• Creating alternatives to law enforcement including violence prevention, crisis intervention and transformative justice programs that are culturally and linguistically accessible and that focus on vulnerable members of our communities including but not limited to working-class people, undocumented and immigrant communities, women, LGBTQ communities, people of faith
• Creating a federal interagency task force staffed at the White House that coordinates efforts of the federal government, and meets regularly with local and national AAPI organizations and advocates, coordinates governmental response, that protects the civil rights of AAPI communities, provides arts and cultural programming, and supports development and dissemination of in-language public outreach materials and resources
• Supporting community-based organizations that are on the frontlines of crisis response and recovery to build community infrastructure over the long term
• Supporting programming that encourages cross-racial dialogues and community building
• Providing relief for AAPI essential workers and low-wage workers who are confronting the twin pandemics of COVID-19 and systemic racism, including support and benefits for undocumented and immigrant AAPI community members
• Resources should be disaggregated to ensure that they are appropriately directed to Native Hawaiian and Pacific Islander communities and organizations on the ground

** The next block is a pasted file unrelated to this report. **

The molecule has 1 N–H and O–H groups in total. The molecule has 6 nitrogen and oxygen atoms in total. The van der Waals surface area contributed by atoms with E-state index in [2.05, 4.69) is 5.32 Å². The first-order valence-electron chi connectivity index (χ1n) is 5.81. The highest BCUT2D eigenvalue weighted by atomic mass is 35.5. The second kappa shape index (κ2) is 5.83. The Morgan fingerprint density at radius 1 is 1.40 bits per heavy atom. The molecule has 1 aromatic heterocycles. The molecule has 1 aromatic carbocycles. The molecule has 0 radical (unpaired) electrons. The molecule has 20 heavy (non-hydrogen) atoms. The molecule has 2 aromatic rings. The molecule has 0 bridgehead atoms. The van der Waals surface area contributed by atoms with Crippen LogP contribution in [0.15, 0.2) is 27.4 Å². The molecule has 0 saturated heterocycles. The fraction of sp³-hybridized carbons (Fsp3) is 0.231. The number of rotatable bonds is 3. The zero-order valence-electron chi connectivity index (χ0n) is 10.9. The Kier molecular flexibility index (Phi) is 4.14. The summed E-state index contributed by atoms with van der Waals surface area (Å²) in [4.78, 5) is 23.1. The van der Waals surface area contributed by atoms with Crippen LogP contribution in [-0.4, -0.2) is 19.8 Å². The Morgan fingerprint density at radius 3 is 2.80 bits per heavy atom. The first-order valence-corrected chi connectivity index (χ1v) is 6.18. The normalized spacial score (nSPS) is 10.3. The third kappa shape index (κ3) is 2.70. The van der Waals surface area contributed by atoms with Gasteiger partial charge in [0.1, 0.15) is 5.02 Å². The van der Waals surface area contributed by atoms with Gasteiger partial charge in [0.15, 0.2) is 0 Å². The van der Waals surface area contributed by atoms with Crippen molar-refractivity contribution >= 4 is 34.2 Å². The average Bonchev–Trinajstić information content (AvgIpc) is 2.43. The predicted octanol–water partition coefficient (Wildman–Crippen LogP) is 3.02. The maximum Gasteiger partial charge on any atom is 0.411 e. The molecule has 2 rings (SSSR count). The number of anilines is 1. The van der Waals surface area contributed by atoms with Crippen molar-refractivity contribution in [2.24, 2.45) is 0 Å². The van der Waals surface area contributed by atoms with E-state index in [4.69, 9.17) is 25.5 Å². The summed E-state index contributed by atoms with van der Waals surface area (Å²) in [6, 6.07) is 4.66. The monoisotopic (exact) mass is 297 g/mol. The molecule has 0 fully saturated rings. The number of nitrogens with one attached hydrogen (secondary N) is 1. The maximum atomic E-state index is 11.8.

• Including the voices of Pacific Islanders by meeting specifically with Native Hawaiian and Pacific Islander communities and adding NHPI representation on the COVID Equity Taskforce.
“The Asian American and Pacific Islander community need help to recover — not only from the devastating violence brought down on us by racist scapegoating, but from the economic damage and loss of health and life brought on by the pandemic. We need support that recognizes and addresses the realities we’re living in and flows to the people who need it most. That requires actual, long-term investment,” National Asian Pacific American Women’s Forum Executive Director Sung Yeon Choimorrow said in a statement.
Earlier on Friday, Biden urged Congress to “swiftly” pass the COVID-19 Hate Crimes Act, legislation introduced by Sen. Mazie Hirono (D-Hawaii) and Rep. Grace Meng (D-NY) that addresses the rise of hate crimes and violence targeted against the AAPI community by assigning a point person at the Department of Justice to expedite the review of COVID-19-related hate crimes.
The bill would also provide support for state and local law enforcement agencies to respond to these hate crimes, and coordinating with local and federal partners to mitigate racially discriminatory language used to describe the pandemic.
In his first week in office, the president signed an executive order on Jan. 26, which included directives to remove language in federal actions or documents that would contribute to xenophobia and racism against the Asian American and Pacific Islander population and for the Department of Justice to expand its collection of data and public reporting regarding hate incidents against community members.
“Now, it’s time for Congress to codify and expand upon these actions — because every person in our nation deserves to live their lives with safety, dignity, and respect,” he said in a statement.
Members of the AAPI community who have experienced hate during the pandemic are encouraged to report the incident at: https://stopaapihate.org/reportincident/. In addition to English, individuals can report in one of 11 languages, including Tagalog.